Honestly I never thought Sidney Pilane’s application for re-admission into the Botswana Movement for Democracy (BMD) would become such a hot potato. I took it very lightly. I had thought it was just going to be a simple matter of welcoming back a prodigal son. In fact, I had hoped Pilane would be received with open arms and jubilation. Pilane is a high profile personality and all political parties yearn for such members, at least that was what I had initially thought. I am also told Pilane has lots of money and is very generous with it. Given how out of their pockets our opposition parties are, I had hoped the arrival of the reportedly moneyed Pilane would bring a sigh of relief to the BMD. I was even preparing to lambast those who were against his readmission on the basis of his alleged desire to challenge Ndaba Gaolathe for presidency. I just couldn’t believe the same people who accused Ian Khama of suffocating democracy and discouraging competition within the BDP would be so up in arms, against what appeared to be the right direction in the upholding of true democracy. I mean, what is wrong with Pilane joining the party and eventually challenging Gaolathe for presidency? That was the question I was asking myself. Perhaps I must state from the onset that I am not so in touch with BMD’s internal politics. I am just a distant observer and as such I might not be privy to a lot of things within the movement.
My support for Pilane’s readmission was based purely of objective opinion, given that he is not the first political chameleon. A lot of our politicians have left their parties only to retrace their steps and indeed run for political office. Guma Moyo left the BDP and eventually went back. Not only did he go back: he contested and won the party Chairmanship. The same happened with Botsalo Ntuane who is now the BDP’s Secretary General. Well, perhaps it is wrong to compare the BMD to the BDP because surely, the latter is more desperate for readmission of its prodigal sons, given how their departure severed the party’s fortunes. But like I said, to me, Pilane’s come back was nothing new in our politics. They always leave and come back. In any case, I cannot imagine Pilane dethroning Gaolathe from the BMD presidency immediately on arrival. It will take some time for party members to trust him after he had dumped the party during the time it was fighting to prove its mettle and relevance. So his alleged desire to challenge Gaolathe for presidency was delusional on his part. I was of the thinking, why not just accept him back and let him humiliate himself by attempting to challenge Gaolathe. I have been observing events as they unfold around Pilane’s contentious readmission and have come to a conclusion I know little if not nothing when it comes to this issue. There seems to be more than meets the eye here. It is not even how the BMD leadership is handling the issue but rather, the way Pilane is handling it. It is very clear to everyone, including Pilane, that his application has the potential to break the BMD and it therefore leaves more questions than answers as to why he seems so hell-bent on pursuing a matter that has the potential to break a party he supposedly loves so much, given the vigor he has put into his readmission.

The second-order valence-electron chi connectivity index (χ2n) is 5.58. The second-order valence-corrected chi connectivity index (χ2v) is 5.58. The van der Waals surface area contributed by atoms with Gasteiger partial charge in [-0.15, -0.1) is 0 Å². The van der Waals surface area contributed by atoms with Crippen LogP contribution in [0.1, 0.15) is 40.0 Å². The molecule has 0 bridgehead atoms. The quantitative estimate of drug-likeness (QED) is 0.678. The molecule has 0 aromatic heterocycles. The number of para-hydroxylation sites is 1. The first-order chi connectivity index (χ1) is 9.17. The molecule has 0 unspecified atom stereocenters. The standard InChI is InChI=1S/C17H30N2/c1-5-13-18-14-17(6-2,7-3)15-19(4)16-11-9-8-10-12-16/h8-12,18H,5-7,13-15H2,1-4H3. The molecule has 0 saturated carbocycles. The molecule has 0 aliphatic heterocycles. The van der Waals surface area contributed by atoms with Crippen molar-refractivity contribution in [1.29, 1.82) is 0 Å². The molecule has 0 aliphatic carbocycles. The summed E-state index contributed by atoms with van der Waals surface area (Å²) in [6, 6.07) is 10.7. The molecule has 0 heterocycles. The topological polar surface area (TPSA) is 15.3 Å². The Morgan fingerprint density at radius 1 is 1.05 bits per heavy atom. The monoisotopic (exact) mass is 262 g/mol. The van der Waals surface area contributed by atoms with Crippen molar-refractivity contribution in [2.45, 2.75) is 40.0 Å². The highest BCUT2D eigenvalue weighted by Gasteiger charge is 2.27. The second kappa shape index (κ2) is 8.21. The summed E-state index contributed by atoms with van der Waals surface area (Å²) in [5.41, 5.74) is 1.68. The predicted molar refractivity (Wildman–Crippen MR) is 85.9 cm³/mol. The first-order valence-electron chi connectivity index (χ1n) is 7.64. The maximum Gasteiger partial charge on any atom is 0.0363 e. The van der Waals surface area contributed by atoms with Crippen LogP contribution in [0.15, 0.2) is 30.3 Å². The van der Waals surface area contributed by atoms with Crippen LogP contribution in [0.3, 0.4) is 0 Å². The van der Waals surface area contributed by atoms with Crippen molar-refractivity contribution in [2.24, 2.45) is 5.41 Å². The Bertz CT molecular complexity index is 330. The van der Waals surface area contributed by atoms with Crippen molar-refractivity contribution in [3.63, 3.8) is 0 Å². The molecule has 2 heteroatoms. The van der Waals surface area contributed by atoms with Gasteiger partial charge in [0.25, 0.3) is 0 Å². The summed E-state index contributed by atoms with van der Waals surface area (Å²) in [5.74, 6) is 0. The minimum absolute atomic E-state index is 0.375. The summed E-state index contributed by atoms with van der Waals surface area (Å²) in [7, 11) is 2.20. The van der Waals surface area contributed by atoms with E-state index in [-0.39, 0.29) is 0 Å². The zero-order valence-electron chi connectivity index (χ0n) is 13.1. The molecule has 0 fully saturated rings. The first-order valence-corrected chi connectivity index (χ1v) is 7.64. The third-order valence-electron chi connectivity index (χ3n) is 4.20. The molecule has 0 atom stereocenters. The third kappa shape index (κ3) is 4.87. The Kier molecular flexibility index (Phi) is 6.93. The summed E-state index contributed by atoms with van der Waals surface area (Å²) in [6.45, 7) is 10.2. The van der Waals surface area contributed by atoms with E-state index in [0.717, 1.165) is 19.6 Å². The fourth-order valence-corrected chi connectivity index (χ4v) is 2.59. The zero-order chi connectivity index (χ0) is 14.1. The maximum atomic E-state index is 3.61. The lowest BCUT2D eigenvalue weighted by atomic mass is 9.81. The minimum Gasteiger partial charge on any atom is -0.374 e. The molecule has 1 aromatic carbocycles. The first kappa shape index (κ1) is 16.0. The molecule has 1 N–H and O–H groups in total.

One would have thought, for the sake of his reputation, Pilane would not put up a fight so as to avoid the danger of being viewed as the man who fought to be part of the BMD. Why would a man of Pilane’s stature fight so much to be a part of a voluntary movement? What is in there for him? Honestly we cannot blame the likes of Wynter Mmolotsi for their apparent apprehension about Pilane’s return. These are the people who stayed behind when all other BMD founders such as Pilane left the party. BMD detractors used the departure of people such as Pilane to discredit the party and labeled it a fly-by-night project that would never stand the test of time. It was difficult for Mmolotsi and his group to assure Batswana that the departure of Pilane and other founders such as Ntuane and Guma was not the beginning of the end for the BMD. The BMD soldiered on with dedicated people such as Mmolotsi and eventually became a force to reckon with. It must therefore be painful to see people who put the party in such a bad space now unashamedly strolling back into the party and even yearning for leadership positions.
While I sympathize with Pilane, I also empathize with Mmolotsi and his group. I feel them. You cannot entirely ignore their apprehension. Pilane has never come out to dismiss reports that he once cozied up with Ian Khama to the point where he was promised a Judgeship position. Pilane is also on record as having defended his supposedly professional relationship with Isacc Kgosi. Now, how do we expect BMD people to easily trust Pilane when he is associated with people who are blamed for what led to the formation of the BMD? I honestly do not see anything wrong with Pilane having relationships with Khama and Kgosi but Pilane should know that politicians are always viewed with suspicion even where it doesn’t warrant such. Pilane should not expect everyone to view things on the surface like me. If BMD people have reservations and suspicions on Pilane, he is the one who planted those suspicions. Legally and even professionally there is nothing wrong with Pilane representing Kgosi and even accepting promises from Khama but in principle, especially in African politics where there is no trust among politicians; Pilane should have stayed away from Khama and Kgosi if he knew he harbored plans to return to the BMD in future. His desperation to return at all costs ignites suspicion on his real motive.
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